After all that buzz surrounding Cloud Computing, Cisco decided to launch a hot, new tech buzzword, “Fog Computing”. Cisco’s USP is their routers which aside from storage is the probably the most unglamorous business in the tech industry. So yes, we can say that Cisco is trying to step up its game by making its routers more appealing with the launch of this new buzzword.
What is the “Fog”?
Cisco has defined Fog Computing in a highly comprehensive manner. But here’s the real deal, how is it any different from Cloud Computing? To begin with, Fog Computing “extends Cloud computing and services to the edge of the network”. Having said that, given below are some distinctive characteristics of “Fog” and the “Cloud”.
So why and how did this concept of Fog Computing evolve?
In this day and age, most information is accessible on mobile devices. Social media data, emails, files and even bank account information is easily available on mobile devices simply with an internet connection. Yes, the Cloud is making it all happen.
However, slow bandwidth is covertly contributing to the increase in restrictions of a wireless network. 3G and 4G cellular networks aren’t efficient enough to transmit data from devices to the Cloud at the same speed that the data is generated. Thus, Cisco decided to store and process this volcano of data on the routers that are present between the Internet and end user devices and deliver content to the end users through a more geographically distributed platform. This new methodology of edge computing is focused on distributing data by moving it closer to the end user to remove latency and sustain mobile computing.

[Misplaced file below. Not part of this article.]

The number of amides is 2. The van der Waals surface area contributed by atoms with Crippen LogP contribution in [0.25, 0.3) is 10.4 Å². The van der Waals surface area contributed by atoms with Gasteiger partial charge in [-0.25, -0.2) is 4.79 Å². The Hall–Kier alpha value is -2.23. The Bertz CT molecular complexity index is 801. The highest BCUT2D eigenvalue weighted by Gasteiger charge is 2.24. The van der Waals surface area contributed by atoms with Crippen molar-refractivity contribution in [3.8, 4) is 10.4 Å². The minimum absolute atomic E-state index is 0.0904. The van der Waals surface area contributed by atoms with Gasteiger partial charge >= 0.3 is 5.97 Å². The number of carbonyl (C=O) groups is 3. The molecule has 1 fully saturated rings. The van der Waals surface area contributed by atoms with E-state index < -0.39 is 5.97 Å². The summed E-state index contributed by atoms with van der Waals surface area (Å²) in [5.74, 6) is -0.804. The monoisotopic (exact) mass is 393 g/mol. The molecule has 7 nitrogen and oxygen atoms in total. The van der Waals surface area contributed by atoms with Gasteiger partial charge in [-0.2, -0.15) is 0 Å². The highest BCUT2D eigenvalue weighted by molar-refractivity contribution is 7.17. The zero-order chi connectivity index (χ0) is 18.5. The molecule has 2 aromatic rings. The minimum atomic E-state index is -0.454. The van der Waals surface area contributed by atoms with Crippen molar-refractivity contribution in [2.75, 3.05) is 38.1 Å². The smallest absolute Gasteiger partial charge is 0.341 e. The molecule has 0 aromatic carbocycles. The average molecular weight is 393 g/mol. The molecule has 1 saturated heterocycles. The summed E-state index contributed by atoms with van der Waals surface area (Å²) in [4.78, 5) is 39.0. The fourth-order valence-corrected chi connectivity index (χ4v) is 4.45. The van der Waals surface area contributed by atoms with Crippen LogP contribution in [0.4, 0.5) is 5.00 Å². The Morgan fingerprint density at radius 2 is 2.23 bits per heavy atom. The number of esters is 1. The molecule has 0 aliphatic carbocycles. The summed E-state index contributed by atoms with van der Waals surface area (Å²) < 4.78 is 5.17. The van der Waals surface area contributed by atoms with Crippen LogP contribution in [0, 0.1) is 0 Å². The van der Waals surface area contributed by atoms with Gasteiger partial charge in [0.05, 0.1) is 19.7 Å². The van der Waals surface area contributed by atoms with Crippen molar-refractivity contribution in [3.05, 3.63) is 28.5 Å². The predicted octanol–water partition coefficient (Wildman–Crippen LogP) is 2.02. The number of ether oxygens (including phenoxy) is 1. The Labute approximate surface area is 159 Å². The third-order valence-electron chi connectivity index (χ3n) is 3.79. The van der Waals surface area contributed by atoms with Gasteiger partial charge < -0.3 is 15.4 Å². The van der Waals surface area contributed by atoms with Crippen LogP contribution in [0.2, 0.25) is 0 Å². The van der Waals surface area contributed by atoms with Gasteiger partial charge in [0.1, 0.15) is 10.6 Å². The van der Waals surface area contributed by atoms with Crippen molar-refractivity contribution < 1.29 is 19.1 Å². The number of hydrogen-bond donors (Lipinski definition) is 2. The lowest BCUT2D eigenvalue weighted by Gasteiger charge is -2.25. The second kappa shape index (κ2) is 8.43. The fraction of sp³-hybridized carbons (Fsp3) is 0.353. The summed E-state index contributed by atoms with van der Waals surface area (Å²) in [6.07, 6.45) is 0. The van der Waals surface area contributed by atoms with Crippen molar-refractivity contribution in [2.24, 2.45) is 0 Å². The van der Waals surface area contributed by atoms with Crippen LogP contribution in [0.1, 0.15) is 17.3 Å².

Fog- Is it a Myth?
Is Fog ultimately just a combination of Internet of Things and the Cloud? The notion of “Fog” being attached to a physical location and thus turning into a new category of computing seems hollow to some technologists. Cloud computing is independent of location whereas Fog is a form of locational computing. The main advantage of cloud computing comes from the fact that it is easily scalable and information can be accessed from several locations.
Thus, adding more devices to the Cloud to handle data that lives on the edge cannot wholly be considered as a subset of Cloud Computing.